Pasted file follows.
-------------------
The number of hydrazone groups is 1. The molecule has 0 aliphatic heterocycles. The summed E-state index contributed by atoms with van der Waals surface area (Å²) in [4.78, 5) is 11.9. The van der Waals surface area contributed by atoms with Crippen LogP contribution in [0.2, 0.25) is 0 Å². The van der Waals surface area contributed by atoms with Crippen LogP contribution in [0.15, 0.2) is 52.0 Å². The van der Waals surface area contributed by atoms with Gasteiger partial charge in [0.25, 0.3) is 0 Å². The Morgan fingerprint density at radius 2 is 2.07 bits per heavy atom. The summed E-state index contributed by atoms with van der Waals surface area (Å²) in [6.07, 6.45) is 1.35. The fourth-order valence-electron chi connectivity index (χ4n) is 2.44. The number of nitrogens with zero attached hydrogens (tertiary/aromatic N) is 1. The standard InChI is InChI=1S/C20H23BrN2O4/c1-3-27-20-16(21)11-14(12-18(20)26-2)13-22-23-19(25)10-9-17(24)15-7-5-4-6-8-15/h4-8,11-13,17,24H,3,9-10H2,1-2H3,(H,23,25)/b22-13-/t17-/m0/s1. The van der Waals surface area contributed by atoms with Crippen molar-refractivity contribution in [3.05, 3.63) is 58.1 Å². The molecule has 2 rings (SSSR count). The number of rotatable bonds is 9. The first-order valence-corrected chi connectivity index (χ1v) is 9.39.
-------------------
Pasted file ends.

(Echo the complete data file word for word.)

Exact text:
The number of hydrazone groups is 1. The molecule has 0 aliphatic heterocycles. The summed E-state index contributed by atoms with van der Waals surface area (Å²) in [4.78, 5) is 11.9. The van der Waals surface area contributed by atoms with Crippen LogP contribution in [0.2, 0.25) is 0 Å². The van der Waals surface area contributed by atoms with Crippen LogP contribution in [0.15, 0.2) is 52.0 Å². The van der Waals surface area contributed by atoms with Gasteiger partial charge in [0.25, 0.3) is 0 Å². The Morgan fingerprint density at radius 2 is 2.07 bits per heavy atom. The summed E-state index contributed by atoms with van der Waals surface area (Å²) in [6.07, 6.45) is 1.35. The fourth-order valence-electron chi connectivity index (χ4n) is 2.44. The number of nitrogens with zero attached hydrogens (tertiary/aromatic N) is 1. The standard InChI is InChI=1S/C20H23BrN2O4/c1-3-27-20-16(21)11-14(12-18(20)26-2)13-22-23-19(25)10-9-17(24)15-7-5-4-6-8-15/h4-8,11-13,17,24H,3,9-10H2,1-2H3,(H,23,25)/b22-13-/t17-/m0/s1. The van der Waals surface area contributed by atoms with Crippen molar-refractivity contribution in [3.05, 3.63) is 58.1 Å². The molecule has 2 rings (SSSR count). The number of rotatable bonds is 9. The first-order valence-corrected chi connectivity index (χ1v) is 9.39.